“He’s hit!” someone shouted. Jake ran through the doors to the safety of the building. He fell onto the floor and put his head in his hands. Ozzie stood next to him, watching the soldiers through the door.
The gunman ran out of the factory and threw his weapon behind the back seat of the pickup. The two men drove out of town. They were going to a funeral in south Mississippi.
The soldier had been standing by Jake’s left shoulder when he was hit.
“This is kind of silly, ain’t it?” he had just said to Jake when the bullet shot through his throat. He fell against Jake, holding his neck, losing blood fast and screaming.
“He’s dead, isn’t he!” Jake asked Ozzie softly. “He’s dead. I know he’s dead. I heard his neck break.”
They heard later that the soldier did not die, but he was not going to be able to walk again. Jake managed, with difficulty, to persuade the judge that the trial could wait for another twenty- four hours. He stayed in the office with Harry Rex and Ellen Roark. After he had phoned his wife to tell her he was unhurt, he sat with his friends, talking too much and drinking too much. Dr. Bass joined them later in the day, and then Lester Hailey arrived with Lucien. Lucien bought more drinks and, by the end of the afternoon, Jake was drunk enough to fall asleep on the floor.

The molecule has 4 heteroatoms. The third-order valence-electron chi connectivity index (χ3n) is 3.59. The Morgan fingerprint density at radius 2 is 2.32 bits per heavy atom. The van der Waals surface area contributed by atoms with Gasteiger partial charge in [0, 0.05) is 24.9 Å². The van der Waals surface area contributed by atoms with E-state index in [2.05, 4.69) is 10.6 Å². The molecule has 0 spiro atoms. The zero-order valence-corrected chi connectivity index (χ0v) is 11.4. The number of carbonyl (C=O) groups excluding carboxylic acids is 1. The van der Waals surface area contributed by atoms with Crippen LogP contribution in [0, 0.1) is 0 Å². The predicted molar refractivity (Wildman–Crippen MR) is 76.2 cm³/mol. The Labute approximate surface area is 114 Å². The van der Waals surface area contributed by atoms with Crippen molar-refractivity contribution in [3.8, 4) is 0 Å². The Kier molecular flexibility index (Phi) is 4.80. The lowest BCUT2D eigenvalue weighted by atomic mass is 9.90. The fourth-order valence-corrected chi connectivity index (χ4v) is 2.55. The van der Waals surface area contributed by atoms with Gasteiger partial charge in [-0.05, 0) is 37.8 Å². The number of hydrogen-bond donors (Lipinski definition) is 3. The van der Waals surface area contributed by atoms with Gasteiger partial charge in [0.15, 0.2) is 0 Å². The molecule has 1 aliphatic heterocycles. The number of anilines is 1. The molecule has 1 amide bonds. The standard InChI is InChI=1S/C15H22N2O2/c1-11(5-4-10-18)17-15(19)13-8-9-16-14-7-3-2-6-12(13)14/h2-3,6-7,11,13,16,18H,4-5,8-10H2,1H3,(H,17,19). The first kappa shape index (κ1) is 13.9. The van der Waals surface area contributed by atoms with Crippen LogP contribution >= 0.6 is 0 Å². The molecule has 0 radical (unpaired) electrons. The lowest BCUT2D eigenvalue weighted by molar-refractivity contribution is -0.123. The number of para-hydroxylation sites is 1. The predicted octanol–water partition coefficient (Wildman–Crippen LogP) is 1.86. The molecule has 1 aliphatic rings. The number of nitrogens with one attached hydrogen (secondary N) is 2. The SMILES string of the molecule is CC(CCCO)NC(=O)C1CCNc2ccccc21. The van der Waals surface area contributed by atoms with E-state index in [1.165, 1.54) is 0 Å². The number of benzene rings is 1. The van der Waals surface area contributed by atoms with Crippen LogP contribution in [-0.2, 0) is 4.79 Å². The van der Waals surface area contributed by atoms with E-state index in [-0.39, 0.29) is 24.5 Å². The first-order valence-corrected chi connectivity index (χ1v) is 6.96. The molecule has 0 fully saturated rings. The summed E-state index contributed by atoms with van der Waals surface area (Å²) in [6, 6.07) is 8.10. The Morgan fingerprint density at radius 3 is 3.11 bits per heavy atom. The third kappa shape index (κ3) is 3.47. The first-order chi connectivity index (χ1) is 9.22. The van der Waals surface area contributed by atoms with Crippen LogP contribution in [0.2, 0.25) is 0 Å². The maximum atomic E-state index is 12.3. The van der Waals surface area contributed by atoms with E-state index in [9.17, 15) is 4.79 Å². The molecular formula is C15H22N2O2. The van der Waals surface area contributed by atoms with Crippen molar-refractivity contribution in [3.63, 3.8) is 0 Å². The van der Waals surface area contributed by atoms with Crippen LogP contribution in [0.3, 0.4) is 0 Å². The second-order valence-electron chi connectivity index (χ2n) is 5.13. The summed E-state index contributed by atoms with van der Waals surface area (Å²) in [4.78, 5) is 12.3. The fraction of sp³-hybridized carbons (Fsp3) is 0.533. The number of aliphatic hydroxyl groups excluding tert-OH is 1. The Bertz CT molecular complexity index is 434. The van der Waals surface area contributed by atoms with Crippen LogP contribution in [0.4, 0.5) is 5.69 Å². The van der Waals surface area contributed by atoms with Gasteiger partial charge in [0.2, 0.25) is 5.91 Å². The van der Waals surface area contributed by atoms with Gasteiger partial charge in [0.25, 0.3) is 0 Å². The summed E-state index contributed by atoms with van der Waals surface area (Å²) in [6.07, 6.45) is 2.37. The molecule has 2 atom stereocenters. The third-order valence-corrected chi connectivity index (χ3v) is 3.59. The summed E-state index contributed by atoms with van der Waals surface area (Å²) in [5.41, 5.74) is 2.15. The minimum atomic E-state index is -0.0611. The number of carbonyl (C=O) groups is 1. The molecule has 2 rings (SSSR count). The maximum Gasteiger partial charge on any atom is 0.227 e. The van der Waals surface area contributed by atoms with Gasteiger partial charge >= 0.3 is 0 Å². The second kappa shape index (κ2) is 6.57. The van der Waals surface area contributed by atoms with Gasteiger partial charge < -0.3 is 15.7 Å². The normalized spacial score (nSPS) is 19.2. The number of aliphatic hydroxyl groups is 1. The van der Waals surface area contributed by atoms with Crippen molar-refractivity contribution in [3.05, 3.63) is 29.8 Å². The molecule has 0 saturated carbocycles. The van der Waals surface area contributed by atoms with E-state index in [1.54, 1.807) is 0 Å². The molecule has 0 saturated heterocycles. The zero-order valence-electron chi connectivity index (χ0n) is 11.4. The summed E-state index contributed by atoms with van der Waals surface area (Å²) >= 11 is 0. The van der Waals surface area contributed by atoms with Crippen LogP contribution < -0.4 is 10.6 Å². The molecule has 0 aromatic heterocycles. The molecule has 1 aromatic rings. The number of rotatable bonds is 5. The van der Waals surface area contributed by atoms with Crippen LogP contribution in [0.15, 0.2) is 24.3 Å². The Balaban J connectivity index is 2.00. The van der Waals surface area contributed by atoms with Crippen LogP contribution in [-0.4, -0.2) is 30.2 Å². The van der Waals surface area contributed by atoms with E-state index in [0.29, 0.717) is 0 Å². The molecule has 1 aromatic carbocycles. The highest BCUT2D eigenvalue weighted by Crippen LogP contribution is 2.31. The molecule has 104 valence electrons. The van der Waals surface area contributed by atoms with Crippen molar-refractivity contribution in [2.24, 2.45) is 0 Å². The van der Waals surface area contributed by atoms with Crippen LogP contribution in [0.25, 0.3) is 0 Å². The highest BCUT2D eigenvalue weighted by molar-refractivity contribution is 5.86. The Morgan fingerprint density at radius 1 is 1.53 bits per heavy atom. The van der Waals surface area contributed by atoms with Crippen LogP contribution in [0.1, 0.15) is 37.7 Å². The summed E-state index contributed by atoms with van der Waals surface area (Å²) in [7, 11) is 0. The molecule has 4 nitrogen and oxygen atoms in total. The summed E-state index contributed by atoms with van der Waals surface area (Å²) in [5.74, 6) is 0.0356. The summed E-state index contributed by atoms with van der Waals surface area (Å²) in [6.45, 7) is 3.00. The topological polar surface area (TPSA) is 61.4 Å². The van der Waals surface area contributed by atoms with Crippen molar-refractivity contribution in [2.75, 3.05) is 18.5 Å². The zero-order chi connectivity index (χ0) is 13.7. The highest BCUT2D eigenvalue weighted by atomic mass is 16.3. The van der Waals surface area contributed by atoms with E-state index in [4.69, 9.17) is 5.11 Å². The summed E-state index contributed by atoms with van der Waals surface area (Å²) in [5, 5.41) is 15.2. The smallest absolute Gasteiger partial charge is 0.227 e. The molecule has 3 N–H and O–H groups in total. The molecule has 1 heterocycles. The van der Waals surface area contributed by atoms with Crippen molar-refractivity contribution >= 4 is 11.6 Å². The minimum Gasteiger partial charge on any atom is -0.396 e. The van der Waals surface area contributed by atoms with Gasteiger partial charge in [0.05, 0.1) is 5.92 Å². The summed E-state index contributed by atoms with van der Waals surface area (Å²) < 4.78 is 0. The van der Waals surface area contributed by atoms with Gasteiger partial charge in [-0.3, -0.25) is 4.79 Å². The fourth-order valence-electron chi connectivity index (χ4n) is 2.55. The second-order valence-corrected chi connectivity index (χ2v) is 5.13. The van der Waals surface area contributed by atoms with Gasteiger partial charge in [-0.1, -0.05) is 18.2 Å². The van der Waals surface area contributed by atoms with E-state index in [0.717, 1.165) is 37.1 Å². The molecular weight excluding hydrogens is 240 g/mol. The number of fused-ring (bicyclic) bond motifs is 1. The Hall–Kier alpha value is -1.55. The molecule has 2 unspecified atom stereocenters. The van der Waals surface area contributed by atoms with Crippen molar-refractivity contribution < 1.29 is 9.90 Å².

Ellen slept on the sofa in Jake’s office.
When Ellen woke up, the room was dark and empty and smelled of alcohol. She moved around carefully and found her boss peacefully sleeping on the floor in the conference room. It was ten o’clock. She had slept five hours. She could stay at Lucien’s house, but needed to change clothes. She locked the front door and walked to her car.
Ellen had almost arrived at Oxford when she saw the blue lights behind her. As usual, she was driving at seventy-five miles an hour. She parked at the side of the road, got out of the car and waited for the police.